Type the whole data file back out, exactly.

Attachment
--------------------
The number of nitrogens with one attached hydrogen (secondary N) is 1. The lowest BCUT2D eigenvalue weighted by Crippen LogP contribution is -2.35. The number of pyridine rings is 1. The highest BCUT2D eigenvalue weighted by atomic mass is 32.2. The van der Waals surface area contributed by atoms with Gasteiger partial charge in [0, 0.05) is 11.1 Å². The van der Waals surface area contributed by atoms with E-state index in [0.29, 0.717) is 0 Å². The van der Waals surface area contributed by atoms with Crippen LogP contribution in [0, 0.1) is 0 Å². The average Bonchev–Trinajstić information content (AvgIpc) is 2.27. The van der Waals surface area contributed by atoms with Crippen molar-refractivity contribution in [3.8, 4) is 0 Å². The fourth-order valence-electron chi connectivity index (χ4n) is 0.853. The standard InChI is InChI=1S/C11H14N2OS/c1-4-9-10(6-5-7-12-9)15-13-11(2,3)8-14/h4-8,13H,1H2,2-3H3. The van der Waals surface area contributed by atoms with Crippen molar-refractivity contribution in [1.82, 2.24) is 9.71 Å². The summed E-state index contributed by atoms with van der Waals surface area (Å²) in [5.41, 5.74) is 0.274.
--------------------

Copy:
The number of nitrogens with one attached hydrogen (secondary N) is 1. The lowest BCUT2D eigenvalue weighted by Crippen LogP contribution is -2.35. The number of pyridine rings is 1. The highest BCUT2D eigenvalue weighted by atomic mass is 32.2. The van der Waals surface area contributed by atoms with Gasteiger partial charge in [0, 0.05) is 11.1 Å². The van der Waals surface area contributed by atoms with E-state index in [0.29, 0.717) is 0 Å². The van der Waals surface area contributed by atoms with Crippen LogP contribution in [0, 0.1) is 0 Å². The average Bonchev–Trinajstić information content (AvgIpc) is 2.27. The van der Waals surface area contributed by atoms with Crippen molar-refractivity contribution in [3.8, 4) is 0 Å². The fourth-order valence-electron chi connectivity index (χ4n) is 0.853. The standard InChI is InChI=1S/C11H14N2OS/c1-4-9-10(6-5-7-12-9)15-13-11(2,3)8-14/h4-8,13H,1H2,2-3H3. The van der Waals surface area contributed by atoms with Crippen molar-refractivity contribution in [1.82, 2.24) is 9.71 Å². The summed E-state index contributed by atoms with van der Waals surface area (Å²) in [5.41, 5.74) is 0.274.